African Fat-tailed Gecko Care Guide
1. Temperature and humidity
Have you tried touching an African Tailed Gecko before? Even under a hot lamp, their body remains cold. They are cold-blooded animals. Sufficient heat is a significant aspect of their living. It helps regulate their temperatures within. It is also vital for a healthy digestion and shedding system. By any chance, if the gecko loses its tail, the heat helps it to grow back quickly.
During the day time, the temperature should be set at 72 – 88 degrees Fahrenheit and during the night, the temperatures should be at least 70- 72 degrees Fahrenheit. The temperature source can be fixed at one end and allowed to spread throughout. UVB lighting can be provided with photoperiod properties to set the light cycle for healthy behavior development.
The humidity should be maintained in the range of 50 – 70 in the humidity scale. Regular misting can help in this case! You can also try keeping a bowl of water always filled to ensure humidity at its best by the evaporation process. Keep monitoring the temperature, humidity, and moisture levels regularly.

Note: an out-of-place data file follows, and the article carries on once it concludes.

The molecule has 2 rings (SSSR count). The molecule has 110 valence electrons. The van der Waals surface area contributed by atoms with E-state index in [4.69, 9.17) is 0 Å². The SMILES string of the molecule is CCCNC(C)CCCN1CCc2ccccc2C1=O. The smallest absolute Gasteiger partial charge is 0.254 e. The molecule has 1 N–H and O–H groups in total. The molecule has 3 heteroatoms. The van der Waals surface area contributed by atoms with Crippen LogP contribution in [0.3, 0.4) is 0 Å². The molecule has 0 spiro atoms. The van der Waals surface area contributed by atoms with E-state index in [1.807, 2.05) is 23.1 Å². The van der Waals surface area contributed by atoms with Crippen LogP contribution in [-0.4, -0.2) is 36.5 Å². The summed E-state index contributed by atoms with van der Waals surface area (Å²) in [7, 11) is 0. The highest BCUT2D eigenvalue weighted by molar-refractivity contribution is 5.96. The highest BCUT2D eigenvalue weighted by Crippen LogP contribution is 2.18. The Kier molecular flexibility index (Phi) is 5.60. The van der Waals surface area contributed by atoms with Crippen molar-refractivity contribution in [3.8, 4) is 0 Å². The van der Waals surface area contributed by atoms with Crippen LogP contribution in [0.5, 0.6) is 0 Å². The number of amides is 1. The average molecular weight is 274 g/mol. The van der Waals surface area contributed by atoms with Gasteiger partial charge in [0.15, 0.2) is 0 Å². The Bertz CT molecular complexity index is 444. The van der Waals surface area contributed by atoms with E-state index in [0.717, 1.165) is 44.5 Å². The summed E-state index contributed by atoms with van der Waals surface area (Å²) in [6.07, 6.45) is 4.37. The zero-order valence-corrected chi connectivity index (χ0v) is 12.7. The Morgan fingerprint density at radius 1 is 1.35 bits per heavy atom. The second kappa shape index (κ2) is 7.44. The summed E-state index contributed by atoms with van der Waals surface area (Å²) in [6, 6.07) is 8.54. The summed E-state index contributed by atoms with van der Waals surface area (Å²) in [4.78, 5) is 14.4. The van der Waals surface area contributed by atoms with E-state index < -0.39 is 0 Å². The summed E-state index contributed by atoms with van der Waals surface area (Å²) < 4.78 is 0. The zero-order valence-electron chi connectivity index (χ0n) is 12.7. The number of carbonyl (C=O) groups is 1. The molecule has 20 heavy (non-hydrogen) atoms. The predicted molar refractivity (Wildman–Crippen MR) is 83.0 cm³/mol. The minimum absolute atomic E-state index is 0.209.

2. Feeding patterns
The African Fat-tailed gecko feeds on insects. Crickets and mealworms are the common feed. They can also eat silkworms, wax worms, and roaches. However, these are occasionally fed to avoid too much fat content.
The very young and less than four months old geckos will have to be fed at least five crickets every day. Going forward, the growing geckos and adults have to be fed 7 crickets or mealworms thrice a week. The size can be presumably half the normal-sized crickets for the hatchlings. The feed can be put inside the enclosure and spread across for them to feed on. The feed should also be gut loaded, and you can use carrots and leafy veggies for it.
Also, dust the feed with calcium and multivitamin powder before you serve them. Make sure you remove them if they do not eat the served feed entirely in the next few hours. Keep a bowl of freshwater for them to stay hydrated.
3. Handling the African Fat-tailed Gecko